Jim kept it with him everywhere his goes that lead to be part his body. This mug was very comfortable for him that he would carry it every place that would allow him to have it. This cup made Crockett feel secure. Plus, it was very easy to travel with it. This mug as well helped him keep his coffee hot.
The family in the cottage had so much compassion and love for each other, yet when their emotion was directed towards him, to his disbelief, he only received disgust and fear. Confusion would evolve into jealousy and anger for he came to the revelation that empathy for him is not to be found in humans
Observing the love and affection between others only increases the effect his own solitude has on him. He is aware of his otherness and knows that he is “shut out from intercourse” (84) with the people he holds so dear. It can be argued that this is the point where the creature’s humanity is the strongest throughout the course of story. He has a basic understanding of human societies, he speaks and reads their language, shows compassion and, most importantly, seeks their company and friendship. In his knowledge that social belonging is the missing component to his own happiness, he confronts the people he secretly observed only to, once again, be met with fear and anger (94-95).
Dimmesdale’s True Colors Reverend Arthur Dimmesdale, also the father of Hester’s child, showed prominent parts of his character throughout the story. The first trait the reader becomes aware of is Dimmesdale’s cowardice. He has no intentions of revealing his sin to the public, due to how highly he is seen in the community’s eyes. Remorse, or guilt, is another term that can be associated with Dimmesdale, growing increasingly more prominent as the novel goes on. Cowardice, a lacking of bravery when facing danger, was a trait that Dimmesdale carried.
Unfortunately, most of the minister’s shame came from the fact that he was hiding his sin. The people would graciously forgive the minister and the shame and guilt, which he had borne for so long, would slowly start to melt away. The people loved the minister; they would not hold a grudge against him. The sooner the minister confessed, the sooner he would start to heal. The minister’s
Conversely, through his ability to listen and express emotions, Robert forms a deeper connection – one nonexistent in the narrator’s marriage – with both his and the narrator’s wife. Robert and Beulah have a relationship that the narrator cannot at all understand. In fact, the narrator pities both of them, feeling “sorry for the blind man” for not knowing how Beulah looks and “thinking what a pitiful life [Beulah] must have led” (Carver 213). The narrator perceives love as literal, fed by physical beauty and not emotion, whereas Robert and Beulah prove the opposite, that love is fed by something deeper. The narrator’s primary thought involves whether Beulah could “wear makeup or not,” highlighting his materialistic concept of love (Carver 213).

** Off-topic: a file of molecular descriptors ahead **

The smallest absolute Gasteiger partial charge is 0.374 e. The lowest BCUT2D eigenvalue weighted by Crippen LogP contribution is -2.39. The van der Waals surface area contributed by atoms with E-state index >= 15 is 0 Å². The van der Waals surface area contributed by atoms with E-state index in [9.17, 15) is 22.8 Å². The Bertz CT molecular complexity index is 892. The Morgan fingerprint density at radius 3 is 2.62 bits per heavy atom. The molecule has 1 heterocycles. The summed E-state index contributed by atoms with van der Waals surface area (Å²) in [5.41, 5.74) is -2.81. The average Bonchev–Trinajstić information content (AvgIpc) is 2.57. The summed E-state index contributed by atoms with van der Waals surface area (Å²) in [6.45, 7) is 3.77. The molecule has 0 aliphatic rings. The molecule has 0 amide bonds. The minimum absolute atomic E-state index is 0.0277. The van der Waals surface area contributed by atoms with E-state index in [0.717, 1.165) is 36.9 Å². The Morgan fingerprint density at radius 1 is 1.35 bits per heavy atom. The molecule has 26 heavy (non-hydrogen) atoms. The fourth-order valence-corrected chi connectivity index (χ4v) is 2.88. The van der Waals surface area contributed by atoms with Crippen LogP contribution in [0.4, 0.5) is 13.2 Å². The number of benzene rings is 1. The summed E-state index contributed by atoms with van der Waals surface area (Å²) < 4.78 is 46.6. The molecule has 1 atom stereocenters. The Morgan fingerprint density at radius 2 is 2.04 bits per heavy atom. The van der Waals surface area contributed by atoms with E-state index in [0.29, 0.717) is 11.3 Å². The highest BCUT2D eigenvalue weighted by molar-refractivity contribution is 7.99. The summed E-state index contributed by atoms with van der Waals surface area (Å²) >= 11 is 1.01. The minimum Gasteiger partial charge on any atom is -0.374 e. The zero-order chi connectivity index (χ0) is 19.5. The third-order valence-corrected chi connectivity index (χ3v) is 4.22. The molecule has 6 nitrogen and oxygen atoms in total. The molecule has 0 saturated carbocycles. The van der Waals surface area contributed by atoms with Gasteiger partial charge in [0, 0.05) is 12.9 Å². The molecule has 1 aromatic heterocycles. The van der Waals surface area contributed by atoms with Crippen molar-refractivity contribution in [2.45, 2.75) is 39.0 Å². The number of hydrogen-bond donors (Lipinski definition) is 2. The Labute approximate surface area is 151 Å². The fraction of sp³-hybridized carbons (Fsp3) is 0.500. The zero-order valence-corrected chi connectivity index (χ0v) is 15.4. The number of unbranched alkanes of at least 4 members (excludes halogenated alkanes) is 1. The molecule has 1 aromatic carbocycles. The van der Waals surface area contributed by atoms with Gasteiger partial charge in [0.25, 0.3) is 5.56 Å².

Her death made him discover that fate is a factor of life that should not be messed with. In the end, her brother got a proper burial, and Creon realises his tragic flaw, resulting in catharsis for the reader, and also resulting in Antigone’s struggle for justice to be successful. This sense of catharsis leads the reader to believe that Antigone’s life and sacrifices made were worth it in the end due to Creon’s realization in his own
However, the reason this scene is happening is because we have such a fear of death that most of us refuse to stop for it. However, as the courteous gentleman that death is kindly stops for the speaker in the poem to show that death isn’t so bad. Another example is “And I had put away My labor and my leisure too, For His Civility” (569).
Steinbeck and Glaspell explore the psychological consequences of limitations and isolation from Elisa Allen and Minnie Wrights viewpoints. The husbands, Henry Allen and John Wright, are unaffected by the gloom of isolation that has a powerful force on the minds of Elisa and Minnie. The men “seem better suited to the loneliness and isolation of rural farming” (Galens) whereas the women are severely afflicted by the life they live. The husbands, as landowners and farmers, are able to keep busy and easily overlook the underlying problems in their marriages. In Trifles, the men investigating the scene of the murder ignore all the important clues that answer who killed John Wright, but the intuitive wives do not.
According to him, “men is condemned to be free,” therefore “the destiny of man is placed within himself.” This ideology revolves around an individual’s personal concern, commitment, and how unique they are. In Sartre’s Existentialism is Humanism, he gives an example of what Sartre views as abandonment that his student had to go through. Sartre’s definition of abandonment is referring to God not existing and having to choose your own fate without the help of anyone else due to no one having the ability to make our decisions by ourselves. Sartre’s Student was faced with a proposition of going